Mugen Shinden San (神電 参) Electric Superbike Revealed

Mugen’s third purpose-built electric superbike for the Isle of Man TT, the Mugen Shinden San, has been revealed in Japan. Campaigning two machines for this year’s TT Zero race, Mugen has John McGuiness and Bruce Anstey at the helm of its “Shinden San” bikes, as the duo looks for a one-two finish in this year’s race. With MotoCzysz not racing at the Isle of Man this year, Mugen is a hot favorite to take the top podium spots, as well as crack the 110 mph barrier for electrics on the historic Snaefell Mountain Course (Mugen is targeting a 115 mph lap). An evolution on the company’s previous designs, the Shinden San fits 134hp — 10hp more than last year, thanks to a new smaller three-phase brushless motor provided by Mission Motors — into its 529lbs bulk.

Trackside Tuesday: The Winning Personality of Jack Miller

Chatting with a couple of NASCAR fans recently, I was reminded that any competition is boring if you don’t care who wins. But if you do care, then even cars driving around in circles can be very compelling entertainment. Those NASCAR fans really cared about how their favorite drivers finished, and not only how they finished in the latest race, but what and how those drivers were doing off the track as well. Those fans had been captured by the personalities of those drivers. One of the things NASCAR does well is sell personalities. All major sports-related businesses do this to some extent, but some organizations do it better than others.

Living the Dream – A Photographer’s Story: Qatar

Imagine if just for once you didn’t have to stick to your usual nine-to-five job. Instead you were able to do the one job you’ve always wanted to do, but any number of things (it’s usually money) have stood in the way. This is exactly the situation I found myself in six months ago when the company I had worked at, for the last 14 years, decided to close, making everyone redundant. This decision did not come as a surprise; in fact, I had been hanging around for the last few years hoping that it would happen, as I had a plan. Fast-forward six months and I have just finished photographing the opening round of the 2014 MotoGP World Championship in Qatar. The plan is starting to unfold.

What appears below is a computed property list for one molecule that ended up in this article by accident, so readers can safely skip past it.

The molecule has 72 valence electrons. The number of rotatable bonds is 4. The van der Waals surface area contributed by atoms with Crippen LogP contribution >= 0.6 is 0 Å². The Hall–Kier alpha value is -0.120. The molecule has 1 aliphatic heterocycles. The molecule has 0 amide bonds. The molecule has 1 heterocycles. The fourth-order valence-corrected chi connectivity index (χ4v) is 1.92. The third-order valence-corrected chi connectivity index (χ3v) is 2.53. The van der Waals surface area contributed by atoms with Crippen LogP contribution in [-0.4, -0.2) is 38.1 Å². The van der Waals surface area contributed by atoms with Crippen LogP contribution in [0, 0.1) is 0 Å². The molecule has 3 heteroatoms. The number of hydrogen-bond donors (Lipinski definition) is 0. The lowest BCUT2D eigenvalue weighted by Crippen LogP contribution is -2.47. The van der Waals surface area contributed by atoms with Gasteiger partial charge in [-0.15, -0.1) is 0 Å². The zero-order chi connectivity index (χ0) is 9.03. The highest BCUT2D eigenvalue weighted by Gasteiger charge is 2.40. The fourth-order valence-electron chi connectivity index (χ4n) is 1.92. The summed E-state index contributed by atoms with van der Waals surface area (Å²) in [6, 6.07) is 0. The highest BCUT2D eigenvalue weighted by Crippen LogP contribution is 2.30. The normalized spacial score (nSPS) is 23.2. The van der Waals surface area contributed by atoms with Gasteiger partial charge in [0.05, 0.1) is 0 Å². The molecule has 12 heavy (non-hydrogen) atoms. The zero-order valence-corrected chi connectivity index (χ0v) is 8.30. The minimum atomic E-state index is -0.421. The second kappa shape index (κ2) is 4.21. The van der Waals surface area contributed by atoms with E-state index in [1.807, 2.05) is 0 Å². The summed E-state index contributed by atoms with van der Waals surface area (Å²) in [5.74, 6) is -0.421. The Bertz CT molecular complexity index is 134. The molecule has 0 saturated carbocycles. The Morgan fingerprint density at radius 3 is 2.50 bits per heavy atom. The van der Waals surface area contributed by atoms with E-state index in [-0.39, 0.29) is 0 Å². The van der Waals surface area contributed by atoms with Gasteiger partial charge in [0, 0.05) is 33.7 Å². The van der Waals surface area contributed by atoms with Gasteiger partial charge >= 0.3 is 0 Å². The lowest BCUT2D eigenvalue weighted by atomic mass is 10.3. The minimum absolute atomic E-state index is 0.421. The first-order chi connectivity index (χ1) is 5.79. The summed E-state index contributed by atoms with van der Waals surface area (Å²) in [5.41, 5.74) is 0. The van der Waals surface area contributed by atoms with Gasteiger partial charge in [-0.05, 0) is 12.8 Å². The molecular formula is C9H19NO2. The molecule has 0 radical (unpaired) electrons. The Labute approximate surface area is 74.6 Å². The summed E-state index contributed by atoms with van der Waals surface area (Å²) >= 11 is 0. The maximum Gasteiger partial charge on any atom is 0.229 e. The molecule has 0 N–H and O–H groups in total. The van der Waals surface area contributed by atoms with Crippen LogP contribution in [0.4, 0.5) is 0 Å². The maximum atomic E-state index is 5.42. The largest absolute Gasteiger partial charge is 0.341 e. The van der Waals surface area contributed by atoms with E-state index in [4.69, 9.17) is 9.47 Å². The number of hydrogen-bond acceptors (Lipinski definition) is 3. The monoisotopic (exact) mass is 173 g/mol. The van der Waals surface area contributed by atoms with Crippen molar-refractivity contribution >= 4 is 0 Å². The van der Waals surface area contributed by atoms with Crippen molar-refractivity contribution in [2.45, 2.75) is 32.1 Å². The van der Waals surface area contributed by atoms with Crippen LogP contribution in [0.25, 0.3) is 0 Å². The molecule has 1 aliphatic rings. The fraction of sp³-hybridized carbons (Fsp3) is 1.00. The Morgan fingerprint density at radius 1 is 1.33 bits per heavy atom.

Monday Summary at Misano: 2013 vs. 2014 Machines, Spec Electronics, & A New Rear Bridgestone

09/17/2013 @ 1:52 pm, by David Emmett4 COMMENTS

Monday Summary at Misano: 2013 vs. 2014 Machines, Spec Electronics, & A New Rear Bridgestone jorge lorenzo misano motogp test yamaha racing

The rain on Monday morning brought a welcome respite for tired journalists at least, after a night spent filing stories until the early hours of the morning. It meant that the Misano MotoGP test did not get underway until very late in the morning, with most riders staying in the pits until well after noon.

Once they got started, though, there was a lot to be tested. Both Yamaha and Honda had brought the latest versions of their 2014 prototypes for testing, but with the championship heading into its final five races, there was a lot to work on with the current crop of machines.

That was particularly true for Dani Pedrosa. The Repsol Honda man dropped from second to third in the championship at Misano, Jorge Lorenzo matching him on points, but taking the position on the basis of having more wins. Pedrosa has complained of a lack of rear grip almost all season, and if he is to retain a shot at the title, his team have to find a solution.

Did they find anything? Pedrosa gave a series of carefully worded answers trying to put a positive spin on the test, but the short answer was ‘not really’. There were positive points and negative points, and they had some ideas to try at the next races, but in reality, they did not find the silver bullet they were looking for.

So focused were they on the 2013 bike that Pedrosa only put in four laps on next year’s bike, and he had little to report about it, other than that the spec Magneti Marelli ECU was working well with HRC’s ECU software. He had not noticed the difference between the two. Marc Marquez had, having also tried the 2014 bike, but it was more a matter of feeling than anything else.

Both old and new packages worked well, but there was a small difference between the way the two systems felt to Marc Marquez. The fact that Honda has managed to port and translate their vehicle dynamics algorithms so well from their proprietary ECU to the spec Magneti Marelli unit suggests that the spec ECU hardware, at least, is up to the job of managing a MotoGP bike. The spec software, on the other hand…

Marquez had less to improve on the 2013 bike than Pedrosa – but then, given that he has scored five wins, a total of twelve podiums, and currently leads the championship, that is hardly surprising – and so could devote a little more time to the 2014 machine.

The bike was an improvement from the prototype tested at Aragon back in June, Marquez said. At that test, there were more negatives than positives, he explained, but now the positives vastly outweighed the negatives.